Joe's best friend, Patrick Keenan (Gabriel Basso), has a different but equally vexing problem: his parents (Megan Mullally and Marc Evan Jackson) are overbearingly attentive and loving, maxed-out versions of Typical Parents. ("We saw this great movie on the cable," Mom says in a very Mom voice.) Yearning for freedom, Joe and Patrick hike out into the woods near their town and use debris, spare parts, and stuff lifted from construction sites to build a ramshackle house. (When it premiered at Sundance, the film was called Toy's House.) They're joined, for additional comic relief, by Biaggio (Moises Arias), an oddball kid their age whose dialogue is peppered with non sequiturs like "I met a dog the other day that taught me how to die."
Trekking out into the wilderness to build a fort and live off the land is a common ambition for boys, and it still counts even if the wilderness is located across the highway from a Boston Market. The boys swear one another to secrecy with regard to their house's location, though an exception is made for Kelly (Erin Moriarty), the girl from school that Joe has a crush on. As befits a whimsical coming-of-age story about teenage friends, things get complicated when a dame is introduced into the equation. Will she literally break up their happy home?
But the film has more on its mind than young romance, which is merely one flavor in the stew of adolescence. The Kings of Summer, the feature debut by director Jordan Vogt-Roberts and writer Chris Galletta, is about all of the familiar crises that 15-year-olds face. Joe and Patrick are eager to be adults (as we're reminded by the frequent references to shaving and facial hair), eager to be out from under their parents' thumbs, eager to be rugged men who live off the fat of the land. Because we're older and wiser than they are, we know they'll need to compromise and accept some guidance from their parents, and probably live indoors in a real house. But because we were their age once too, we identify with their resilience and enthusiasm for this once-in-a-lifetime summer project.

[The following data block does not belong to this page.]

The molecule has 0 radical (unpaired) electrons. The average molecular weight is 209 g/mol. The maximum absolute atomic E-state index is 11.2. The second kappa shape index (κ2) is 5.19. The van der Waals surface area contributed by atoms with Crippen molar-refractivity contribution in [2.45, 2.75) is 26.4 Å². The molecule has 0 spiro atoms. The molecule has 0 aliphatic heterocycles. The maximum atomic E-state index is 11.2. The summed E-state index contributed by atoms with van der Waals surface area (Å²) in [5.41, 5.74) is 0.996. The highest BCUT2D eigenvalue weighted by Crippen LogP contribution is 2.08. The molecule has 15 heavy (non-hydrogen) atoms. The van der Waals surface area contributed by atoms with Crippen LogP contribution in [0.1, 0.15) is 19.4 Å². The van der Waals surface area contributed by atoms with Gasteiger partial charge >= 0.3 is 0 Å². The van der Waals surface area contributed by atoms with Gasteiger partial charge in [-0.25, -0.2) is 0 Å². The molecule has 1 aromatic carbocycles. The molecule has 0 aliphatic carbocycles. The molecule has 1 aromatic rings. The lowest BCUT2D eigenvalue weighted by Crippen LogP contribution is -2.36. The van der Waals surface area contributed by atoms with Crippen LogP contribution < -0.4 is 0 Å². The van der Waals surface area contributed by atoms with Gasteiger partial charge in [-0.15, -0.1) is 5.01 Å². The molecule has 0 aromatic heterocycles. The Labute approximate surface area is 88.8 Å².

A few aspects of the film strain credibility. The boys have run away from their homes, and neither their parents nor the community nor the police can find them -- even though they're just a few miles away in the woods (and not trying very hard to stay hidden, either). Biaggio is a funny character, but his weirdness feels like overwritten shtick after a while, not authentic like the other characters. Things like this stick out in a movie that's otherwise so natural and unforced, marked by biting (but warm) humor and an honest view of life's growing pains.